CONTINGENCY OPERATING BASE ADDER, Iraq -Visitors from the Iraqi Army's preventative health and food preparation teams, 10th Division Iraqi Army toured the dining facility here April 28.

"They're here to see our process, to see how we operate our DFAC," said Master Sgt. Paul Wilson, 287th Sustainment Brigade senior food service noncommissioned officer in charge. Addressing the visitors, Wilson said "one of our main concerns is keeping our areas clean and our food at the right temperatures to avoid people getting sick."

The preventive health team is Maj. Aqeel Muslim Nafea, medical clinic officer in charge; Lt. Rasoul Mohammad, 10th Div. IA public health officer; and Mohamad Aoda, IA DFAC manager.

Civilian DFAC manager, Kevin Sovoy, showed the refrigerated trailers outside the DFAC. "We check the temperature every four hours to make sure it remains steady," he said. "There is a separate trailer for ice - food and ice cannot be stored together for hygienic reasons."

Nafea asked about the expiration dates on the food. Sovoy said they arrange the stock so the oldest stock is used first. The group was surprised that dry goods were kept cool in an air-conditioned trailer. He said summer temperatures in Iraq are extreme enough to affect the dry goods. Paper and plastic ware are the only items not stored in the air conditioned trailer.

Next, was sanitation. Savoy said there was no trash in the DFAC compound and the restrooms were kept clean and located a good distance away from the DFAC. Trash is emptied and washed out every few hours.

"We keep these clean - all day, every day. Refuse draws pests. Anything we can do to reduce their numbers keeps the diners safer," said Savoy.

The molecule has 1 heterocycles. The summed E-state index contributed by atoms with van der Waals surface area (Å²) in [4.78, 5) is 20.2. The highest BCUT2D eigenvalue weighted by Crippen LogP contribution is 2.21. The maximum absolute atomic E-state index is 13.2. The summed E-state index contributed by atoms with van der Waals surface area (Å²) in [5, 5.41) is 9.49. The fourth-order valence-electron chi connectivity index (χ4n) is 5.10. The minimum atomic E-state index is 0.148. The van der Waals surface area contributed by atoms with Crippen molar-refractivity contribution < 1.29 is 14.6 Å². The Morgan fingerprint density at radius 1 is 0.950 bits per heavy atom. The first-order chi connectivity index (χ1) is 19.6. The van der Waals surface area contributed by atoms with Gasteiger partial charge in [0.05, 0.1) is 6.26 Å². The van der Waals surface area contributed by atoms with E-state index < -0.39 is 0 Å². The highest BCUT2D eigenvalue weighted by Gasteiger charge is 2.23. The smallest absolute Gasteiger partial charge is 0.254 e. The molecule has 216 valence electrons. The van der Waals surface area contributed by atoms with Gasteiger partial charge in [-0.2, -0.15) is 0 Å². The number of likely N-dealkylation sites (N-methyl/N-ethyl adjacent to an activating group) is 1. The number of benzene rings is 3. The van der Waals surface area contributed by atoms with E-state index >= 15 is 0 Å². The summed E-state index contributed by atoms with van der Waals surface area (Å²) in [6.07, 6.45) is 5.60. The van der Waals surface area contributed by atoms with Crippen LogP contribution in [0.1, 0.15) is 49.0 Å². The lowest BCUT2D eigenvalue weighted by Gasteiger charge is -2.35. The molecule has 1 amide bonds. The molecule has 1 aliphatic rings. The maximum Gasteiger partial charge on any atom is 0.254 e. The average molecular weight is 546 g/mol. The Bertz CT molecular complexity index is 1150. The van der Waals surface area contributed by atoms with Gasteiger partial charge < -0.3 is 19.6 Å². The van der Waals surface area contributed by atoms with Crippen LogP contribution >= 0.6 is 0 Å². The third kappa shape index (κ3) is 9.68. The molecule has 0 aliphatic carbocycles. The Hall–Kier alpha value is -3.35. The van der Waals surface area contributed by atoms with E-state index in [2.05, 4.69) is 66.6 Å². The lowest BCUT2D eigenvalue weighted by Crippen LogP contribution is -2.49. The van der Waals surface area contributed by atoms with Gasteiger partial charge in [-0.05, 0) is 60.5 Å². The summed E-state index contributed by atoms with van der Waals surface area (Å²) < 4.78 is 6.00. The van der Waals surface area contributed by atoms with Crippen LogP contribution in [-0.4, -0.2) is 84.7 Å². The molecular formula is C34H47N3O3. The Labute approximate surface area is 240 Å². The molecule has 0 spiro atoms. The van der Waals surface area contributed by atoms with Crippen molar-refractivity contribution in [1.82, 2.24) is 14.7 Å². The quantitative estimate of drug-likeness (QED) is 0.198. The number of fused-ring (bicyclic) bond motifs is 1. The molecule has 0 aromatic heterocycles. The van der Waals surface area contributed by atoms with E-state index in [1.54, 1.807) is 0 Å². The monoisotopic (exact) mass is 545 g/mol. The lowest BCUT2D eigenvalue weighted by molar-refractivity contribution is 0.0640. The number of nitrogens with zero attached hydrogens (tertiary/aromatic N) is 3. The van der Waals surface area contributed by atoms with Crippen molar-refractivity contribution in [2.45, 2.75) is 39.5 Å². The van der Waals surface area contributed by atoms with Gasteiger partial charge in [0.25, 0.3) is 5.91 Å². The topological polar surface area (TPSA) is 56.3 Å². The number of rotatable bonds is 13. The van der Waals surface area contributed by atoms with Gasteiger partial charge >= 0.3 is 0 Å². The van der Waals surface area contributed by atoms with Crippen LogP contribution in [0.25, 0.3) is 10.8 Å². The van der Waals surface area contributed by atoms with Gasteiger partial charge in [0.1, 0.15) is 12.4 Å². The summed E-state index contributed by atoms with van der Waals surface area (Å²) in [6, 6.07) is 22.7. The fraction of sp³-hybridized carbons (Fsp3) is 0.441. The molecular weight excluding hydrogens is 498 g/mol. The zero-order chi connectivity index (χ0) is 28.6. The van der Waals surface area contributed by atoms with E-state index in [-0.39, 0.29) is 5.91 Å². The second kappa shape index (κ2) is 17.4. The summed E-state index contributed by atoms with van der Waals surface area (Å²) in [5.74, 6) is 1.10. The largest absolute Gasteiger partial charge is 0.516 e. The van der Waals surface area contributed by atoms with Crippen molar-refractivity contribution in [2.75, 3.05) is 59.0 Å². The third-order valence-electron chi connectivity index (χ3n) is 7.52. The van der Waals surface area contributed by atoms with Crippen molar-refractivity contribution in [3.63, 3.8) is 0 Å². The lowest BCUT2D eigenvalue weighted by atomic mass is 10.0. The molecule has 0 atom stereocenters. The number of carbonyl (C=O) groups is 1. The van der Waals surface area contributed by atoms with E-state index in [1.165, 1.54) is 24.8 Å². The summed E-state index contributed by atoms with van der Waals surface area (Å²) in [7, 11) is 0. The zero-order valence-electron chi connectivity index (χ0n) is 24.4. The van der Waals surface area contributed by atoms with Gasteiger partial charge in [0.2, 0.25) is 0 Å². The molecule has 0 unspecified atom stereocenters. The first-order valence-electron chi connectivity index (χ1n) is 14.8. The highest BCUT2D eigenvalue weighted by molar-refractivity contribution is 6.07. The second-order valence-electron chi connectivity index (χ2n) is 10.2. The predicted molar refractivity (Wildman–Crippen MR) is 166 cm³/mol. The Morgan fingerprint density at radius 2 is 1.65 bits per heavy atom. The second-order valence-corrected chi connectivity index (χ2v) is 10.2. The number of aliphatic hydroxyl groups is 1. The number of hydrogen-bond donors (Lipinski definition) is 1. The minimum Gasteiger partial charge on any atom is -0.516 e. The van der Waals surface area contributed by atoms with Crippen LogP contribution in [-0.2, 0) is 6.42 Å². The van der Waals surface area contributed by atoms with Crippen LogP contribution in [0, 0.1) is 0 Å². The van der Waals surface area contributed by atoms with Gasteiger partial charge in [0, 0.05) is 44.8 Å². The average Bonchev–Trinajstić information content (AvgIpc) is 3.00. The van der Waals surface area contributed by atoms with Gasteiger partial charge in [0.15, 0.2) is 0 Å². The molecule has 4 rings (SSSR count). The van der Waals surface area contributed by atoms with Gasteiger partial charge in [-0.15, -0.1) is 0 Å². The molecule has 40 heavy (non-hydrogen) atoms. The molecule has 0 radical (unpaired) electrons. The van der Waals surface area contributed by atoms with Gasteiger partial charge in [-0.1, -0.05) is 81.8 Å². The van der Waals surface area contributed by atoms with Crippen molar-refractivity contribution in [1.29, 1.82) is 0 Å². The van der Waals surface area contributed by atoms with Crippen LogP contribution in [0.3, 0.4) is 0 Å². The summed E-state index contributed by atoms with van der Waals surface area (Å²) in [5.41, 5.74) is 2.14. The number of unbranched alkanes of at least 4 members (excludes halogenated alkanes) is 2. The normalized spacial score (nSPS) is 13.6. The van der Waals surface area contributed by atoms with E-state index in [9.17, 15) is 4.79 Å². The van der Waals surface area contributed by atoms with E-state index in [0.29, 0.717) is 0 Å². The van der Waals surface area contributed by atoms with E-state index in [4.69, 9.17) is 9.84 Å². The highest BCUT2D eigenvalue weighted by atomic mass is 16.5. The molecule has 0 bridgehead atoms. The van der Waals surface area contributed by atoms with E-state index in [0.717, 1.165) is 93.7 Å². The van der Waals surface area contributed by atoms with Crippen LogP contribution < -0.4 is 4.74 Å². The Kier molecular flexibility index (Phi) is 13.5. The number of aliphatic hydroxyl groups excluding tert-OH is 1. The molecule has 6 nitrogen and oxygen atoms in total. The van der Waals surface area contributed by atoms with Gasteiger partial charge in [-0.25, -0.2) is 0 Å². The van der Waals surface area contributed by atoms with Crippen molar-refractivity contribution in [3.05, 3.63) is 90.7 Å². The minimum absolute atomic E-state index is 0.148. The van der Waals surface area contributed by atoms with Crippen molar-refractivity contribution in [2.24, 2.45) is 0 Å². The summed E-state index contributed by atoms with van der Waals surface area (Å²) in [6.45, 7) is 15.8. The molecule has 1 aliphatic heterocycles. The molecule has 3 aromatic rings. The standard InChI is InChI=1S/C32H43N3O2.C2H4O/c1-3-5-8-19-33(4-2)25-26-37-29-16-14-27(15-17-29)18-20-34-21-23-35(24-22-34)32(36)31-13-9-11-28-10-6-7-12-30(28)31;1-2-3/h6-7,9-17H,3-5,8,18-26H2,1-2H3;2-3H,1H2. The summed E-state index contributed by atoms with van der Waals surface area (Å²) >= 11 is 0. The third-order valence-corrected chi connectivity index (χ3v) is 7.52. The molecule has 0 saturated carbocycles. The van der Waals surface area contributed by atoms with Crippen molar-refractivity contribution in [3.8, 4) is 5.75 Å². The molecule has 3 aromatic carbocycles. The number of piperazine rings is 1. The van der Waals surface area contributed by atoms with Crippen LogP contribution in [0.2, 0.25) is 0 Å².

He explained that all diners must have appropriate clothing- to dine and work while in the DFAC. Sandals, clothing permeated with diesel or other strong fumes, tank tops or sweat drenched clothing aren't allowed in the facility for the diner's safety and hygienic purposes.

After donning headgear, the group went into the kitchen as another civilian contractor took over the tour.

Civilian Savka Smildil showed the group the warming oven and how each food item must be labeled with the date and time. "It can be in the warming oven for no longer than five hours," Smildil said. Food held longer than five hour will be discarded.

"We use a progressive system to avoid waste," Smildil said. "Our cooks only make a few pans to start and replace as necessary throughout the meal."

Smildil then showed the vegetable and meat preparation areas. They are kept separate to avoid cross-contamination. The refrigerator and freezer temperatures are monitored consistently to avoid bacterial growth and insure freshness. Products are also date labeled. The guests seemed particularly interested in the safety board and messages posted throughout the kitchen.

"The Iraqi Army continues to strengthen their sanitation and food preparation practices," said Master Sgt. Dennis Soper, COB Adder logistics management assistance team NCOIC. "This tour highlights how diligently the U.S. Armed Forces work to ensure our troops are kept healthy and well-fed."